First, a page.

Intraoperative consultation with pathology determined it would not be possible to rule out malignancy on gross examination. Given the potential need for eventual chemotherapy or radiation it was decided to not proceed with RYGB at this time. The patient tolerated the procedure well and was discharged from the hospital on post-operative day 1 without complication.
At his post-op follow-up ten days later the patient was doing well, his surgical incisions were healing, and his weight was down to 270 lbs. When asked whether he had noticed any unusual sensation or asymmetry of his abdomen before surgery, the patient admitted that in retrospect he noticed a firmness but had assumed it was due to abdominal wall musculature secondary to increased exercise. The patient continued to recover in subsequent months with no complications from this surgery. At a subsequent multidisciplinary sarcoma tumor board conference where this patient’s case was presented, support for aborting the originally planned RYGB to manage the neoplasm was favored with recommendations to further delay bariatric and other abdominal surgeries during the surveillance period in an effort to preserve a clear radiographic picture of the retroperitoneum in the event of unresected or early recurrent disease.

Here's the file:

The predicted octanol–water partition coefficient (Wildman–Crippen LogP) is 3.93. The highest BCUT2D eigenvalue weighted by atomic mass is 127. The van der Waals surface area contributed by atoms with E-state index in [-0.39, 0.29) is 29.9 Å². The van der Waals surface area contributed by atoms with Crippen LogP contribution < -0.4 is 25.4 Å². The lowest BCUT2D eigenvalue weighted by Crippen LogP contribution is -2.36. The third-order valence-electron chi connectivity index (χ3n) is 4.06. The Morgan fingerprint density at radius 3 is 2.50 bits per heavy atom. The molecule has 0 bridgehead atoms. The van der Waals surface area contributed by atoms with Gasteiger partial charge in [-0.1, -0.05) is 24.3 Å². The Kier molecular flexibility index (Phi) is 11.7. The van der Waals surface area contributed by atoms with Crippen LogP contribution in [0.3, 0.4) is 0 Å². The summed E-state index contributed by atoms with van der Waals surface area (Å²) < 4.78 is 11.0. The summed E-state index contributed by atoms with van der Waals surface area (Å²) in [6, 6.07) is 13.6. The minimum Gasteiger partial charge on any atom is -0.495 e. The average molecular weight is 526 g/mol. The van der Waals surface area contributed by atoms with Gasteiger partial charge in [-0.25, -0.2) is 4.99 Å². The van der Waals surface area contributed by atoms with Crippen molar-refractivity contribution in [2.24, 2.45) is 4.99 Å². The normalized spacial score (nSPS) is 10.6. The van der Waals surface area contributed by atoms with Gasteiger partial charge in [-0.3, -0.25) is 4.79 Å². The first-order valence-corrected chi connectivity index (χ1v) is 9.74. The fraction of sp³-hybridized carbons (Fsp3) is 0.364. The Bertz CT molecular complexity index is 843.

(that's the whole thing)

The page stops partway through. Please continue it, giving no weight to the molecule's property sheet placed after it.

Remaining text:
Diagnosis: a well-differentiated, partly-encapsulated liposarcoma measuring 41.0×38.0×16.5 cm and weighting 10.2 kg (22.45 lbs).
Sectioning revealed lobules of dense fatty surface with yellow-white areas indicative of fat necrosis and dystrophic calcifications. The lobules contained mature adipocytes, collagenous bands, stromal cells with degenerative type atypia (loch-kern cells), and stromal cells with hyperchromatic nuclei. Fluorescence in situ hybridization demonstrated MDM2 amplification.